To protest the newly-amended labour reforms by the Narendra Modi government and its decision to close some loss-making PSUs, close to a million telecom, banking and manufacturing sector employees will observe a day-long strike called by all central trade unions on September 2.
Earlier on Tuesday, Finance Minister Arun Jaitley had declared release of pending bonus to government employees. The decision was taken jointly in an emergency meeting called by Prime Minister Narendra Modi on Monday and attended by Jaitley, Power Minister Piyush Goyal and Labour Minister Bandaru Dattatreya.
Following the meeting, an appeal was made to the trade unions who had rejected government's plea to call off the strike.
"Releasing bonus is one thing. It has got nothing to do with the 12 demands that we had placed before this government to consider during our strike last year. So far, there had not been any tangible, proactive steps from the government to resolve workers' issues," said Tapan Sen, convenor of the September 2 strike and general secretary of Centre of Trade Unions.
"It is clear that the government has not considered any of our demands from the 12-point charter. The unions have no other option but to fight for their rights," Indian National Trade Union Congress Vice President Ashok Singh said.
Almost all central trade unions, including Congress-backed INTUC, CITU and AIBEA besides RBI and Railway employees have said they will observe the strike. So far, only RSS-backed Bharatiya Mazdoor Sangh (BMS) has backed out from the strike. It has also asked its affiliates to do so.
BMS General Secretary Virjesh Upadhyay, in a statement issued on Tuesday, said the union is satisfied with the hike in minimum wages that ensures a minimum Rs 9,100 for any grade-C central government employees vis-a-vis unions' demand to raise the minimum wages to Rs 18,000 per month.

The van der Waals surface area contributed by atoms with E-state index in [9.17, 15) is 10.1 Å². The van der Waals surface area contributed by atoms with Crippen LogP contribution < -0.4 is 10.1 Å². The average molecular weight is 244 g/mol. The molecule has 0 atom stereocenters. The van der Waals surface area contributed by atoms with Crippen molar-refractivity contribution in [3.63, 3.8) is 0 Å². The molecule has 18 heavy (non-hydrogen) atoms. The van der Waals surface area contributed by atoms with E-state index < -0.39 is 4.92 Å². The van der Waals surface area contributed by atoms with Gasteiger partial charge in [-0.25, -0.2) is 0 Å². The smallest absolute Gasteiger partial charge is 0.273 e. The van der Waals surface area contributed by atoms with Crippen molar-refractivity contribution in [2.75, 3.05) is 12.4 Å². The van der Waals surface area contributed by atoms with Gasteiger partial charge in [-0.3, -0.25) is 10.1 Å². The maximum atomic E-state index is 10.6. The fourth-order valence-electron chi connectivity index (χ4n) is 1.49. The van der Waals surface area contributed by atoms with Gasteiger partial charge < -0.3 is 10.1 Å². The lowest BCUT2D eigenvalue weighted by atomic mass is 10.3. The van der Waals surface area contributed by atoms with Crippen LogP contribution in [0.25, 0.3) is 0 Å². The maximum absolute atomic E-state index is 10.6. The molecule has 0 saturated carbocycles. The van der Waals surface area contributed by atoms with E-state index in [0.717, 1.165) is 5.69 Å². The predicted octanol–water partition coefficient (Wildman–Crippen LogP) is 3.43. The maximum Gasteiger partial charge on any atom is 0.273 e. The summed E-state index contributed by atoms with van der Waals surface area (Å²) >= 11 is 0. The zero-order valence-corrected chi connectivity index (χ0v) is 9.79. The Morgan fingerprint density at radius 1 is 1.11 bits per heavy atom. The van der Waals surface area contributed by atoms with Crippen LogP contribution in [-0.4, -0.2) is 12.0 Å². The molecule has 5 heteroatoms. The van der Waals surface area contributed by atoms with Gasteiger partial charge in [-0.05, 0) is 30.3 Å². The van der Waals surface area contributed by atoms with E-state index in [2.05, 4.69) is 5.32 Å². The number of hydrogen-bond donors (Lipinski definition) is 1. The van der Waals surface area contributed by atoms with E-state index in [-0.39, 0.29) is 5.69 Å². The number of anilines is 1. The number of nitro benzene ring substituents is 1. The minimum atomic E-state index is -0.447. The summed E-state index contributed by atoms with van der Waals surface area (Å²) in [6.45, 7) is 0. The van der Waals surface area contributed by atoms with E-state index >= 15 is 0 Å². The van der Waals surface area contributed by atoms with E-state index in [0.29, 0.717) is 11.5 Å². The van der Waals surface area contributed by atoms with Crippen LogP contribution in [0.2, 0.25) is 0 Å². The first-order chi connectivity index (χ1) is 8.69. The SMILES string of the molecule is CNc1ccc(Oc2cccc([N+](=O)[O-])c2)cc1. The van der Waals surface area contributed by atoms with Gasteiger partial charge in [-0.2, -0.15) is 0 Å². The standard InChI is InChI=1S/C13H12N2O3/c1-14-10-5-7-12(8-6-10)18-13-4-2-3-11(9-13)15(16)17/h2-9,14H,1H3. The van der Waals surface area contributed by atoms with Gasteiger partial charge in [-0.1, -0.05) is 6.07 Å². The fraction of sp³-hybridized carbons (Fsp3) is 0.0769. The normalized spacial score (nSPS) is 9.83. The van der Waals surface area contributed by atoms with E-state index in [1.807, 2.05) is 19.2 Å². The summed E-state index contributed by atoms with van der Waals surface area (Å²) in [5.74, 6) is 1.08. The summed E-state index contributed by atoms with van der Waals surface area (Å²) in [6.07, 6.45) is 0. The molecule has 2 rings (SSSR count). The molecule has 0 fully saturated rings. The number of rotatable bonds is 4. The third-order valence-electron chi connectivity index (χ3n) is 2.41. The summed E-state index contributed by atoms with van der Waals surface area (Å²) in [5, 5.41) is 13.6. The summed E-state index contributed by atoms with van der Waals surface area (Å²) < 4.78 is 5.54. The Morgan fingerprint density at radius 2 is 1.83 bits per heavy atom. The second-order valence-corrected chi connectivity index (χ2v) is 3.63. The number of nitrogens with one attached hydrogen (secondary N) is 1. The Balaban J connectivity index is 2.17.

"The government's minimum wage announcement is completely inadequate. The strike stands and we demand they should enact a law to fix minimum (universal) wage," All India Trade Union Congress General Secretary Gurudas Dasgupta said.
The trade unions and the bank employee unions had been pushing for 12 major demands since September last year, when they had called a day-long strike. These include raising the minimum wage from Rs 9,000 to Rs 18,000 per month. A pay hike for bank employees is pending since November 2012.
The unions, among many other issues, are also opposed to the recent easing of rules by the government for foreign investment, particularly in sectors like pharmaceutical and defence.
Speaking at the Global Investors' Conference in Mumbai, Union Minister Piyush Goyal asserted that the proposed trade union strike would not have any impact on the supply of coal.
"We have sufficient supply of coal. Even if no coal is mined for the next 50-60 days, the power industry can be assured that they would get an uninterrupted supply of coal to keep their plants running," Goyal said, allaying fears of a shortage due to the strike.
However, a worried West Bengal Chief Minister Mamata Bannerjee has taken objection to the strike call and moved a petition against the organising trade unions in the Calcutta High Court.
Meanwhile, government is also gearing up to ensure minimal disruption due to the strike call. "Departments like food and supply and ministry of transport and highways are also taking measures to ensure that daily life is not hampered due to the strike call," said a labour ministry spokesperson.